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The purpose of the paper is to provide a comprehensive description of both value chains in both countries, emphasizing export potential and innovation entry points with the goal of assessing capacity to generate income, create jobs, and bring about food security. To this end, we have combined quantitative and qualitative data to identify direct and indirect value chains’ effects on employment and income, paying special attention to vulnerable groups such as youth, women, and informal employees. Surveys data as well as Social Accounting Matrix, have been used to assess the effects of these value chains on employment and income. Our results show strong relationships between value chains and jobs and income patterns.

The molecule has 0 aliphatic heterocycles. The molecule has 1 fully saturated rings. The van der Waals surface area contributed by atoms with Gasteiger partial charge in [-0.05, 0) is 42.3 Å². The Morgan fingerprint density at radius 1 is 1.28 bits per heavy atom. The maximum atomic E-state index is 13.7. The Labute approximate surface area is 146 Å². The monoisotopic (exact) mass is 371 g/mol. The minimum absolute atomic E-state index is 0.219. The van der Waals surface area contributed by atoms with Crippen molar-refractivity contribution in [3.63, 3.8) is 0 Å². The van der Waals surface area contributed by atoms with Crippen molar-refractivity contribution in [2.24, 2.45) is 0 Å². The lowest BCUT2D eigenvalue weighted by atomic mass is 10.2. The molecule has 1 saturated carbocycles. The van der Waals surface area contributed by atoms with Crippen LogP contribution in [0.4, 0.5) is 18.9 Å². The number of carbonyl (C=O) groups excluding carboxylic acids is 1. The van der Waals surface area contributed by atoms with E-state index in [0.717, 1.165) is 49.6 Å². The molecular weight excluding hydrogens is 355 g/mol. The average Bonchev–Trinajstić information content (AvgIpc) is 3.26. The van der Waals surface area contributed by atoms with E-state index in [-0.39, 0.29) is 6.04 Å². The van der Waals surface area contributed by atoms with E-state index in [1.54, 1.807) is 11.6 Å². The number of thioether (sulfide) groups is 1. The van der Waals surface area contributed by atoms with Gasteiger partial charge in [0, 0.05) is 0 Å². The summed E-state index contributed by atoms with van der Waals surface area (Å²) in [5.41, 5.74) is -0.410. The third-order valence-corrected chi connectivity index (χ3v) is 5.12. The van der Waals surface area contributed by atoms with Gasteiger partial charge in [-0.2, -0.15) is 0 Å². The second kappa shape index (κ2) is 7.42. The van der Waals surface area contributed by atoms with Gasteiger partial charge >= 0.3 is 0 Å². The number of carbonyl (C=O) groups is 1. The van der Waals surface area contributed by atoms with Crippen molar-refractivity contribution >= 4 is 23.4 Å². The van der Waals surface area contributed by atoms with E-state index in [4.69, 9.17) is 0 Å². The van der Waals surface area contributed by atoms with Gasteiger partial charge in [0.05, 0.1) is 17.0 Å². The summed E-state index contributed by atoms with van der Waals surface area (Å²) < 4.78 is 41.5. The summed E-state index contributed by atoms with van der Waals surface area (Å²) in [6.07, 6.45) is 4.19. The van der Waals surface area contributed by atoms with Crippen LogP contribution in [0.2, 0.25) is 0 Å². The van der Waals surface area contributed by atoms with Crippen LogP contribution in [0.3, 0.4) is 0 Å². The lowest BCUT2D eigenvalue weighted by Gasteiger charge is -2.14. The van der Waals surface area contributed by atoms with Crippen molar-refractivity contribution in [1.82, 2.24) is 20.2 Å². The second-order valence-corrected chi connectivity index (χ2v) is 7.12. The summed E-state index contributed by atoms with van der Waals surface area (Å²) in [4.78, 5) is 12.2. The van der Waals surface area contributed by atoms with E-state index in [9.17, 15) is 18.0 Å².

Published as ZEF Discussion Papers on Development Policy No. 254.